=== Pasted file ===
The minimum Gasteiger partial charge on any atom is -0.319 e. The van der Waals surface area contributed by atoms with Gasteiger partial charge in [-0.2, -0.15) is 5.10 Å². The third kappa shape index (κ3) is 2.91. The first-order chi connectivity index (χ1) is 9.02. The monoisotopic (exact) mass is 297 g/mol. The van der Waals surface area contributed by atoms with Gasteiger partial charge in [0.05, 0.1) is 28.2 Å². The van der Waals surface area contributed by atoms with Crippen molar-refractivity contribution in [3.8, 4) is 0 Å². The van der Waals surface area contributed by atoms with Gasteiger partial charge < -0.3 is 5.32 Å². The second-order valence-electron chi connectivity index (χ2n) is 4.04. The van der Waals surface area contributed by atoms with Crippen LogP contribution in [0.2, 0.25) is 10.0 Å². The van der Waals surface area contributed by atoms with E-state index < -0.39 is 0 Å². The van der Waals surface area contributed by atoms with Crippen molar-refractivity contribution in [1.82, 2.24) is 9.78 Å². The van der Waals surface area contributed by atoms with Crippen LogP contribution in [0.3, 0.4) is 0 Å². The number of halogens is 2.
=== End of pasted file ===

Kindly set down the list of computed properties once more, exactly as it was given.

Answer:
The minimum Gasteiger partial charge on any atom is -0.319 e. The van der Waals surface area contributed by atoms with Gasteiger partial charge in [-0.2, -0.15) is 5.10 Å². The third kappa shape index (κ3) is 2.91. The first-order chi connectivity index (χ1) is 9.02. The monoisotopic (exact) mass is 297 g/mol. The van der Waals surface area contributed by atoms with Gasteiger partial charge in [0.05, 0.1) is 28.2 Å². The van der Waals surface area contributed by atoms with Crippen molar-refractivity contribution in [3.8, 4) is 0 Å². The van der Waals surface area contributed by atoms with Gasteiger partial charge < -0.3 is 5.32 Å². The second-order valence-electron chi connectivity index (χ2n) is 4.04. The van der Waals surface area contributed by atoms with Crippen LogP contribution in [0.2, 0.25) is 10.0 Å². The van der Waals surface area contributed by atoms with E-state index < -0.39 is 0 Å². The van der Waals surface area contributed by atoms with Crippen molar-refractivity contribution in [1.82, 2.24) is 9.78 Å². The van der Waals surface area contributed by atoms with Crippen LogP contribution in [0.3, 0.4) is 0 Å². The number of halogens is 2.